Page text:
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Today, September 22nd, Chinese people around the globe will be celebrating the fifteenth day of the eighth month of the lunar calendar. Coinciding close enough with fall, this is a celebration of the supposed fullest and roundest full moon of the year. It is called Mid-Autumn Festival or Moon Festival.
Chinese families and friends gather to moon gaze, feast and dance. For 2,000 years this festival has had the purpose of communing with the heavens (deities) and giving thanks for the harvest of year.
Traditional foods include lobster, salmon, pomelo citrus, apples, pomegranates, Black Horn Nut, roasted peanuts and of course the mooncake. I was in Chinatown about 2 weeks ago on a Saturday and the stores were filled with these mooncakes. You could by them individually or in boxes of four. Of course I bought one to try as you can see below.
I never heard of mooncakes before till a month ago. A foodie in the Montreal food blogger circuit said they wanted to try making some but it was complicated. From there I did a tiny bit of reading up on it but I had not realized the significance until I went shopping in Chinatown.
The traditional mooncake is round or rectangular, measuring about 10 cm across and 5 cm thick. A decorative thin 2-3mm crust protects a luscious dense filling usually made from lotus seed paste . So mooncakes have inside the filling one or more yolks from salted duck eggs representing the full moon. The top pf the cake has a Chinese symbol usually wishing health or harmony or longevity. Nowadays most people buy them as they are labor intensive…as in some recipes take days till you get the final product.
The crust is usually made from a lard based dough. But today there are vegetarian versions and also really experimental ‘crusts’ with gelatin or glutinous rice preparations in all colors of the rainbow. The traditional filling is a lotus seed paste but it can also be made from bean paste or jujube paste. But now you can even get ice cream filling, green tea, chocolate, pineapple…..and many more!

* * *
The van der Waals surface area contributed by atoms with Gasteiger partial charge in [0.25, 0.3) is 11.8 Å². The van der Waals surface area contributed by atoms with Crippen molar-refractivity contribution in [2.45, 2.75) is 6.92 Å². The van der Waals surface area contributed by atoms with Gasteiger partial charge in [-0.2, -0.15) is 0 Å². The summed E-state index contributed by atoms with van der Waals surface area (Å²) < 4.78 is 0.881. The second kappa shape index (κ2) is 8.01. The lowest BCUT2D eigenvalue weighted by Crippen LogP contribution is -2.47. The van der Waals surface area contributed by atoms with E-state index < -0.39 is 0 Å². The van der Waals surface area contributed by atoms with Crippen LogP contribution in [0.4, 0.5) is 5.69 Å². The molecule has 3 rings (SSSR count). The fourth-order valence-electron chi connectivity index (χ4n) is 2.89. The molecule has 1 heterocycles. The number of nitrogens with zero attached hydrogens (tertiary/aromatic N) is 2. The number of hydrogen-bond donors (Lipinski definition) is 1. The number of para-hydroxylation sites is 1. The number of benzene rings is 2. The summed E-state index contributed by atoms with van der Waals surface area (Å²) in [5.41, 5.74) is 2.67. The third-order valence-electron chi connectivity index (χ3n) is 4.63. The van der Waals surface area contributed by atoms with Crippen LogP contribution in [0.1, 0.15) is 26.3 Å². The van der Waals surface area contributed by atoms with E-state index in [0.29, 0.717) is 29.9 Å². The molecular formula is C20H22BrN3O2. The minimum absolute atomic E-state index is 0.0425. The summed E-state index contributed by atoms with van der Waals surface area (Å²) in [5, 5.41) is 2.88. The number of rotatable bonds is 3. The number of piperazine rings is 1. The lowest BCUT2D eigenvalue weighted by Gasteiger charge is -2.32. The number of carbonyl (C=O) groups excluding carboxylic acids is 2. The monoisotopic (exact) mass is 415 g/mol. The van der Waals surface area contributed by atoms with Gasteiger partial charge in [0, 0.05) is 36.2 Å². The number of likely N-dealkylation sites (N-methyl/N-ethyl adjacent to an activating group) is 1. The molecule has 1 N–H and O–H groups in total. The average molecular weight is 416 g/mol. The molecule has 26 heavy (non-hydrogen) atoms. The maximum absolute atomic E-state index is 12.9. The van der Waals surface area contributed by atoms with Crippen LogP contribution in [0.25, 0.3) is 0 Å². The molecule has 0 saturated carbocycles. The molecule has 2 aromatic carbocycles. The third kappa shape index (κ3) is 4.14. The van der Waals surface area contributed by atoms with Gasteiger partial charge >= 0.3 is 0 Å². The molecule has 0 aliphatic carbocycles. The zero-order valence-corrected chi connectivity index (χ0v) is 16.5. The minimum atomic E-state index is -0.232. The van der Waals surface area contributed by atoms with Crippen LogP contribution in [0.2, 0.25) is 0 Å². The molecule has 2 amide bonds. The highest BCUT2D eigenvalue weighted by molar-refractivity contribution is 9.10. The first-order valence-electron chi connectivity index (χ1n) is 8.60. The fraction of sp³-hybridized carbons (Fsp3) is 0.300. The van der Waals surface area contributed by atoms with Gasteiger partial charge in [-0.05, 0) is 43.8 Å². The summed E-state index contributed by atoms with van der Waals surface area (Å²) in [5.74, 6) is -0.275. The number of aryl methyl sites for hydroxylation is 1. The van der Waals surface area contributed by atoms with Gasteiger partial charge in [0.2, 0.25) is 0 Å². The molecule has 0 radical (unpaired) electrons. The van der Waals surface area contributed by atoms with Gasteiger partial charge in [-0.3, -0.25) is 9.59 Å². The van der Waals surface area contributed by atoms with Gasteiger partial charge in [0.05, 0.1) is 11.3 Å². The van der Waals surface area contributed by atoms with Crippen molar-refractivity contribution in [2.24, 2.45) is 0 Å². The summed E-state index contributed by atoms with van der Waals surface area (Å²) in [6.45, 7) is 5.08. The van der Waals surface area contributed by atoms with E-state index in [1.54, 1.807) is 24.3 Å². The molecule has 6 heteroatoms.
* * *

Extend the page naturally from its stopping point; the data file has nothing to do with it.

There are plenty of recipes online if you wish to try your hand at making these mooncakes. You’ll need to buy a mooncake mold. The traditional mold is made of wood but you can find some in plastic and aluminum for a small price. And for some of us finding the prepared can of lotus seed paste may be a challenge…but you can improvise.
Mooncakes are rich so a small piece is plenty. The traditional way to serve this cake is cut into small triangle wedges. You can accompany it with a nice pot of Chinese tea.
Evelyne, we shared a commonality of knowledge this past month. I also had never heard of mooncakes until some Asian Foodie bloggers attempeted to make their own beautiful masterpieces. I personally can appreciate their beauty, however, I get the feeling that I wouldn’t particularly like the heaviness of the dessert itself.
Thanks for all the explanation behind this meaningful event.
Happy Moon festival ;o)
Ooh these look yummy! It’s so much fun to try something new and learn about a tradition from a different culture!
Mooncakes mooncakes, everywhere right now! I’ve never tried one as I’m too stingy but I’ve been looking at so many lately I’m feeling the need to fill the mooncake shaped void in my tummy.
RUN Conor to get some now! Or wait till tomorrow and maybe they will be half price lol, like chocolate at Easter!
Happy Mooncake Festival Nathalie! That is too funny…did you know I meant you when I said a foodie I know wants to make some lol.
Happy Mooncake Festival Evelyne! Got so busy, did not have time to go hunt for the molds to make them. Maybe next year! I will try to get some this week-end, as they will still be available in Chinatown. A friend of mine even bought some at Costco. The Macau version. Should have bought some this summer when I was in Macau and Hong Kong, but my suitcase was already full of tea and teapots 🙂